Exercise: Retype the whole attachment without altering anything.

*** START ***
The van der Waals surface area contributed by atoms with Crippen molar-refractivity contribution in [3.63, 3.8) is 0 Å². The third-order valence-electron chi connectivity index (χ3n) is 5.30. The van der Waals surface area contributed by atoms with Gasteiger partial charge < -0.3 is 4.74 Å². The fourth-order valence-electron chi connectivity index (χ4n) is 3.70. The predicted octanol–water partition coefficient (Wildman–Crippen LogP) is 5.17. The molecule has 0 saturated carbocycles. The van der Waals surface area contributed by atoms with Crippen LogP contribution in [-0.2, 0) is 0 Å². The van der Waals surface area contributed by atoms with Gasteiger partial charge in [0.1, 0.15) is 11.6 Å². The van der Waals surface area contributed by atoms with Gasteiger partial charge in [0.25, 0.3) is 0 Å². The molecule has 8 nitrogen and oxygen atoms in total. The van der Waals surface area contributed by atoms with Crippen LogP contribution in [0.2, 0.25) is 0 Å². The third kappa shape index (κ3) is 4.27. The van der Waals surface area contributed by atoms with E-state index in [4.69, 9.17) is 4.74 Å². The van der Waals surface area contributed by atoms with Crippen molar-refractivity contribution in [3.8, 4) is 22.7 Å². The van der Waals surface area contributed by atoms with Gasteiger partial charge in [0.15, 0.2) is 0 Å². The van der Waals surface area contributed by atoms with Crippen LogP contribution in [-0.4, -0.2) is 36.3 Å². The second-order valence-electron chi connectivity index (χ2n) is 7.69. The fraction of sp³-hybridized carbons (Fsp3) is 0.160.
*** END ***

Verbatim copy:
The van der Waals surface area contributed by atoms with Crippen molar-refractivity contribution in [3.63, 3.8) is 0 Å². The third-order valence-electron chi connectivity index (χ3n) is 5.30. The van der Waals surface area contributed by atoms with Gasteiger partial charge < -0.3 is 4.74 Å². The fourth-order valence-electron chi connectivity index (χ4n) is 3.70. The predicted octanol–water partition coefficient (Wildman–Crippen LogP) is 5.17. The molecule has 0 saturated carbocycles. The van der Waals surface area contributed by atoms with Crippen LogP contribution in [-0.2, 0) is 0 Å². The van der Waals surface area contributed by atoms with Gasteiger partial charge in [0.1, 0.15) is 11.6 Å². The van der Waals surface area contributed by atoms with Gasteiger partial charge in [0.25, 0.3) is 0 Å². The molecule has 8 nitrogen and oxygen atoms in total. The van der Waals surface area contributed by atoms with Crippen LogP contribution in [0.2, 0.25) is 0 Å². The third kappa shape index (κ3) is 4.27. The van der Waals surface area contributed by atoms with E-state index in [4.69, 9.17) is 4.74 Å². The van der Waals surface area contributed by atoms with Crippen molar-refractivity contribution in [3.8, 4) is 22.7 Å². The van der Waals surface area contributed by atoms with Gasteiger partial charge in [0.15, 0.2) is 0 Å². The van der Waals surface area contributed by atoms with Crippen LogP contribution in [-0.4, -0.2) is 36.3 Å². The second-order valence-electron chi connectivity index (χ2n) is 7.69. The fraction of sp³-hybridized carbons (Fsp3) is 0.160.